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  • The Mormon Tabernacle Choir: A Biography by Michael Hicks
  • Jake Johnson
The Mormon Tabernacle Choir: A Biography. By Michael Hicks. (Music in American Life.) Urbana: University of Illinois Press, 2015. [xiii, 210 p. ISBN 9780252039089 (hardcover), $29.95; ISBN 9780252097065 (e-book), various.] Illustrations, bibliographic references, index.

With this volume, academic interest in Mormon musical culture unquestionably signals its arrival. This is not to say that notable studies have not preceded this one. On the contrary, Michael Hicks’s own Mormonism and Music: A History (Urbana: Uni versity of Illinois Press, 1989) still stands as the most sturdy and reliable resource on Mormon music to date. Hicks’s latest book, however, arrives at a time when cultural fascination with the Church of Jesus Christ of Latter-Day Saints is at its highest ever. What journalists began calling the “Mormon moment” peaked during Mitt Romney’s last bid for the White House, but the seemingly unstoppable force of The Book of Mormon both on Broadway and in international venues, and of fan-favorite Mormon YouTube sensations Lindsey Stirling and Alex Boye, suggests that a cultural rendezvous with Mormons continues strong. A fascination with this uniquely American religion hardly seems shocking; as The Mormon Taber nacle Choir: A Biography attests, it is nearly impossible to separate the study of Mormon ism from the study of American culture. Indeed, one demonstrable premise undergirding Mormon scholarship today is that to understand Mormons is in large part to begin to grasp what is America, and vice versa. Hicks’s book intersects neatly with this burgeoning preoccupation with Mormonism, not only telling the history of and anecdotes about the famed Mormon Tabernacle Choir, but also using the ensemble Richard Nixon famously dubbed “America’s choir” to illuminate the shifting topography of the American cultural landscape.

Hicks tells the story of the Tabernacle Choir chronologically in eight tightly-written and eminently readable chapters. The first chapter, “Books and Angels,” explains how and why choral singing emerged in early Mormondom. Here Hicks places the infancy of what would eventually become the Tabernacle Choir at the nexus of the paradoxical Mormon dichotomy between the spoken and written word. As a religion founded on new scripture, yet furthered by the utterances of prophetic leaders, [End Page 522] the place of the spoken and written word in Mormon ism has often been contested. Rather than using this tension to theorize Mormon preoccupations with musical representation, Hicks patiently lays the foundation for a more straightforward and simpler historical account that privileges more traditional storytelling practices. Hicks uses this mode of traditional historical writing to position this chapter within the evolution of the Choir from purveyor of local musical needs to international cultural ambassador for the Church.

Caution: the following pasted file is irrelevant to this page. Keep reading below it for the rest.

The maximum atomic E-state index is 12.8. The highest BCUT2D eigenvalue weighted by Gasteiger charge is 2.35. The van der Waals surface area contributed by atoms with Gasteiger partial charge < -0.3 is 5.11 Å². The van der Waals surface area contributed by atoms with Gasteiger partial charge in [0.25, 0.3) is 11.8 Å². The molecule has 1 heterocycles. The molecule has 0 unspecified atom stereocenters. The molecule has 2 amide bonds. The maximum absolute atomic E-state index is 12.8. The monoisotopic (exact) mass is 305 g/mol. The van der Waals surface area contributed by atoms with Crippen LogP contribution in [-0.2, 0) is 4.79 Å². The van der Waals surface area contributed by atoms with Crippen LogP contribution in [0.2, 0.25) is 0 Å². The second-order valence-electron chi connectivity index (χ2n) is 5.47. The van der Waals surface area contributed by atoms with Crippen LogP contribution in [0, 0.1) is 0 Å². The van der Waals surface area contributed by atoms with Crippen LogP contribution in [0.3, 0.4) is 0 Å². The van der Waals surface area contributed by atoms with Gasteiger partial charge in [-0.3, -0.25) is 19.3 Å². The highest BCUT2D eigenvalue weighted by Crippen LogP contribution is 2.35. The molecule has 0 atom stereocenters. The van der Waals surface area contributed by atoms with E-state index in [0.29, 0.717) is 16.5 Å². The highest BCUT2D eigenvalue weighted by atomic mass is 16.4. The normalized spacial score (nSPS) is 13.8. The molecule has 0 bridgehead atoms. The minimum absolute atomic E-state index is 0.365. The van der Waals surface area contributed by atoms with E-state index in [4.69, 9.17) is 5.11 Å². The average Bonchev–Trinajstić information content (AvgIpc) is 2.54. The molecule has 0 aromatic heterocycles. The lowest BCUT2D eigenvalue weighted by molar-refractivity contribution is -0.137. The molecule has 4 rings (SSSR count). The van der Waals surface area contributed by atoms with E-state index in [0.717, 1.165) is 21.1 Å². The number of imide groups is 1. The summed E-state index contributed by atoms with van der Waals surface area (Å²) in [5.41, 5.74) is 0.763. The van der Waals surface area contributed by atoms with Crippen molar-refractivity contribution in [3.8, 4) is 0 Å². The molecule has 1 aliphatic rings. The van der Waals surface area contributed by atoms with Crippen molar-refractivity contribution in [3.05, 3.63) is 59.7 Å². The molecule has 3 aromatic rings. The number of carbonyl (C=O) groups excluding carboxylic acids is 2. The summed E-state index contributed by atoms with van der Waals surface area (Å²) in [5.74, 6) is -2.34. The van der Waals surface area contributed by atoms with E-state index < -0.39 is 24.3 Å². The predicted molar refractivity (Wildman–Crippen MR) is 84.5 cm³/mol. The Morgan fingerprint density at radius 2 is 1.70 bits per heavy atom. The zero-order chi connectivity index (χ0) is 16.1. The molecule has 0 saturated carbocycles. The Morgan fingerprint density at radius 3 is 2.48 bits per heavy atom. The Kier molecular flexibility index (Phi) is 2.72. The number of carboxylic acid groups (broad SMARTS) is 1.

The remaining chapters detail the development of the Choir until the present day. Chapter 2 provides an interesting history of the Salt Lake City Tabernacle, home to the Choir for most of its life. Chapters 3 and 4 outline the changes and challenges the Choir faced while the Church was growing out of polygamy and into greater acceptance in the American values system. These two chapters span a remarkable period in the Church’s developing relationship with the rest of American culture. Even more fascinating is how the Choir helped push the image of the Church from that of backward outlier to what Hicks calls “the putative spokespeople for mainstream U.S. Christendom in music” (p. 73). It is this kind of rags-to-riches narrative that places the Tabernacle Choir and its namesake Church squarely within that appreciable vein of Emersonian ideology considered so keenly American. It is also a story largely unknown, even among those familiar with Mormon history, and its appearance here makes for an exciting and enticing read.

Leadership changes within the Choir and increasing friction between that leadership and the general leadership of the Mormon Church occupy the rest of the chapters. The Church and Choir have rather successfully held differing notions of the Choir’s autonomy and its purpose and relationship with the broader Church in balance over the years. Still, as Hicks recounts, this tension has pushed and prodded the Choir’s repertoire, resulting in recordings that...


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